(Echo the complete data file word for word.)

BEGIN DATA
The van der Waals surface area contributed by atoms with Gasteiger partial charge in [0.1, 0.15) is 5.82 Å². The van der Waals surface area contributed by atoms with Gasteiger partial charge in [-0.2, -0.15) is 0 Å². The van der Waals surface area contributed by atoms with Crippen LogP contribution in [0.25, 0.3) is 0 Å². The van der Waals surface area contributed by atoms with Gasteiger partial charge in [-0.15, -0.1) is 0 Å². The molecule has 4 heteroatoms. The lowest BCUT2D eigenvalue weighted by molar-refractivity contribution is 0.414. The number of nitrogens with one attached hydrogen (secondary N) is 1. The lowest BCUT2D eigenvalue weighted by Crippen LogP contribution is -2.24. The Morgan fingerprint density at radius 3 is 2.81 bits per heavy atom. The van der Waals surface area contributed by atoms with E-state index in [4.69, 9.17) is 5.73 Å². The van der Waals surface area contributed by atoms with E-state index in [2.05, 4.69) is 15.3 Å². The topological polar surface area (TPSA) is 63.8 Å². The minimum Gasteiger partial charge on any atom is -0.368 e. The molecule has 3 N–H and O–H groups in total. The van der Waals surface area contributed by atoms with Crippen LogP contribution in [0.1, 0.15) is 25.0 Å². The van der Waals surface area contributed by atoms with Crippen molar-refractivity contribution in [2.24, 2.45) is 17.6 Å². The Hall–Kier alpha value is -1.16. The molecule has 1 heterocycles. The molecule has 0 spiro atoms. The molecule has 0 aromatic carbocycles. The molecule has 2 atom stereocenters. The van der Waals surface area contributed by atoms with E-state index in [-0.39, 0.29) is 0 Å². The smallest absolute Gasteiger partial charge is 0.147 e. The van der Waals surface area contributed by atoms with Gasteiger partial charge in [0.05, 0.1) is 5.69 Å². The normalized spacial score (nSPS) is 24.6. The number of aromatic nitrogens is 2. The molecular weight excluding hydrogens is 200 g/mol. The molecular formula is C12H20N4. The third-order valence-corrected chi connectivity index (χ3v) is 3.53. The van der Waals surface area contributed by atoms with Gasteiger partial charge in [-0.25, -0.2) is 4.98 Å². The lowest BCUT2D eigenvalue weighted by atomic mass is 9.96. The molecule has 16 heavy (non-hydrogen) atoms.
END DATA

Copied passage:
The van der Waals surface area contributed by atoms with Gasteiger partial charge in [0.1, 0.15) is 5.82 Å². The van der Waals surface area contributed by atoms with Gasteiger partial charge in [-0.2, -0.15) is 0 Å². The van der Waals surface area contributed by atoms with Crippen LogP contribution in [0.25, 0.3) is 0 Å². The van der Waals surface area contributed by atoms with Gasteiger partial charge in [-0.15, -0.1) is 0 Å². The molecule has 4 heteroatoms. The lowest BCUT2D eigenvalue weighted by molar-refractivity contribution is 0.414. The number of nitrogens with one attached hydrogen (secondary N) is 1. The lowest BCUT2D eigenvalue weighted by Crippen LogP contribution is -2.24. The Morgan fingerprint density at radius 3 is 2.81 bits per heavy atom. The van der Waals surface area contributed by atoms with E-state index in [4.69, 9.17) is 5.73 Å². The van der Waals surface area contributed by atoms with E-state index in [2.05, 4.69) is 15.3 Å². The topological polar surface area (TPSA) is 63.8 Å². The minimum Gasteiger partial charge on any atom is -0.368 e. The molecule has 3 N–H and O–H groups in total. The van der Waals surface area contributed by atoms with Crippen LogP contribution in [0.1, 0.15) is 25.0 Å². The van der Waals surface area contributed by atoms with Crippen molar-refractivity contribution in [2.24, 2.45) is 17.6 Å². The Hall–Kier alpha value is -1.16. The molecule has 1 heterocycles. The molecule has 0 spiro atoms. The molecule has 0 aromatic carbocycles. The molecule has 2 atom stereocenters. The van der Waals surface area contributed by atoms with E-state index in [-0.39, 0.29) is 0 Å². The smallest absolute Gasteiger partial charge is 0.147 e. The van der Waals surface area contributed by atoms with Gasteiger partial charge in [0.05, 0.1) is 5.69 Å². The normalized spacial score (nSPS) is 24.6. The number of aromatic nitrogens is 2. The molecular weight excluding hydrogens is 200 g/mol. The molecular formula is C12H20N4. The third-order valence-corrected chi connectivity index (χ3v) is 3.53. The van der Waals surface area contributed by atoms with Gasteiger partial charge in [-0.25, -0.2) is 4.98 Å². The lowest BCUT2D eigenvalue weighted by atomic mass is 9.96. The molecule has 16 heavy (non-hydrogen) atoms.